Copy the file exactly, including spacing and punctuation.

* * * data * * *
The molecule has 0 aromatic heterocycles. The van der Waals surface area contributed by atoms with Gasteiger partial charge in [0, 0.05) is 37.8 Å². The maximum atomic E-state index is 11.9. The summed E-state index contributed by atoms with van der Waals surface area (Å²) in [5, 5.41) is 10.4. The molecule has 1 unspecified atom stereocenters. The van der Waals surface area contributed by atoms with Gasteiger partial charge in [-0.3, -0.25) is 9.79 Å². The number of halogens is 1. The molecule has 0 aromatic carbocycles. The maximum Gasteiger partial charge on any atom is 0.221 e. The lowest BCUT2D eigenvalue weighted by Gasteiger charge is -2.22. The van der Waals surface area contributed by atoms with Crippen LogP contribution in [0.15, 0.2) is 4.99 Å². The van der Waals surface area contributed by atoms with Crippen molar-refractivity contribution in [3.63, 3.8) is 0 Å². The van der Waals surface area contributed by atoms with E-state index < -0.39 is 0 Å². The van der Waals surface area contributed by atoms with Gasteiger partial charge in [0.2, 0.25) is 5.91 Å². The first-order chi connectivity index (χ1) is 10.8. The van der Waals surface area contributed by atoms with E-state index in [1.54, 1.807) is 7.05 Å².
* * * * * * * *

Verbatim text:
The molecule has 0 aromatic heterocycles. The van der Waals surface area contributed by atoms with Gasteiger partial charge in [0, 0.05) is 37.8 Å². The maximum atomic E-state index is 11.9. The summed E-state index contributed by atoms with van der Waals surface area (Å²) in [5, 5.41) is 10.4. The molecule has 1 unspecified atom stereocenters. The van der Waals surface area contributed by atoms with Gasteiger partial charge in [-0.3, -0.25) is 9.79 Å². The number of halogens is 1. The molecule has 0 aromatic carbocycles. The maximum Gasteiger partial charge on any atom is 0.221 e. The lowest BCUT2D eigenvalue weighted by Gasteiger charge is -2.22. The van der Waals surface area contributed by atoms with Crippen LogP contribution in [0.15, 0.2) is 4.99 Å². The van der Waals surface area contributed by atoms with Crippen molar-refractivity contribution in [3.63, 3.8) is 0 Å². The van der Waals surface area contributed by atoms with E-state index < -0.39 is 0 Å². The van der Waals surface area contributed by atoms with Gasteiger partial charge in [0.2, 0.25) is 5.91 Å². The first-order chi connectivity index (χ1) is 10.8. The van der Waals surface area contributed by atoms with E-state index in [1.54, 1.807) is 7.05 Å².